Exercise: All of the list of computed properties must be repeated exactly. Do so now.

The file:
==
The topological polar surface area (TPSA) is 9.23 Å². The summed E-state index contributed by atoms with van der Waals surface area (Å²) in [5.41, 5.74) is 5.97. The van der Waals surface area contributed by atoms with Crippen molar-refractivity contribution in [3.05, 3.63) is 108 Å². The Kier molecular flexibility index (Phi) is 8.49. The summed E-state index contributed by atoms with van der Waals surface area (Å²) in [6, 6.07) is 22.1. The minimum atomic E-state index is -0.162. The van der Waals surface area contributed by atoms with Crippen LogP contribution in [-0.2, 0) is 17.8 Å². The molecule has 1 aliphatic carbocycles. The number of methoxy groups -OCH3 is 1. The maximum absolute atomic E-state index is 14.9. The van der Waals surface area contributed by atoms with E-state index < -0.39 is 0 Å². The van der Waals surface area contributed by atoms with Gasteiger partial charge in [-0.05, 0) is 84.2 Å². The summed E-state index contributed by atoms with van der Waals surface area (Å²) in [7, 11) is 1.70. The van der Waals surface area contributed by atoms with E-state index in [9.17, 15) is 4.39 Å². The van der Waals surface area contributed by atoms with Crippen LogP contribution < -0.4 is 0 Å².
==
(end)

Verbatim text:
The topological polar surface area (TPSA) is 9.23 Å². The summed E-state index contributed by atoms with van der Waals surface area (Å²) in [5.41, 5.74) is 5.97. The van der Waals surface area contributed by atoms with Crippen molar-refractivity contribution in [3.05, 3.63) is 108 Å². The Kier molecular flexibility index (Phi) is 8.49. The summed E-state index contributed by atoms with van der Waals surface area (Å²) in [6, 6.07) is 22.1. The minimum atomic E-state index is -0.162. The van der Waals surface area contributed by atoms with Crippen LogP contribution in [-0.2, 0) is 17.8 Å². The molecule has 1 aliphatic carbocycles. The number of methoxy groups -OCH3 is 1. The maximum absolute atomic E-state index is 14.9. The van der Waals surface area contributed by atoms with E-state index < -0.39 is 0 Å². The van der Waals surface area contributed by atoms with Gasteiger partial charge in [-0.05, 0) is 84.2 Å². The summed E-state index contributed by atoms with van der Waals surface area (Å²) in [7, 11) is 1.70. The van der Waals surface area contributed by atoms with E-state index in [9.17, 15) is 4.39 Å². The van der Waals surface area contributed by atoms with Crippen LogP contribution < -0.4 is 0 Å².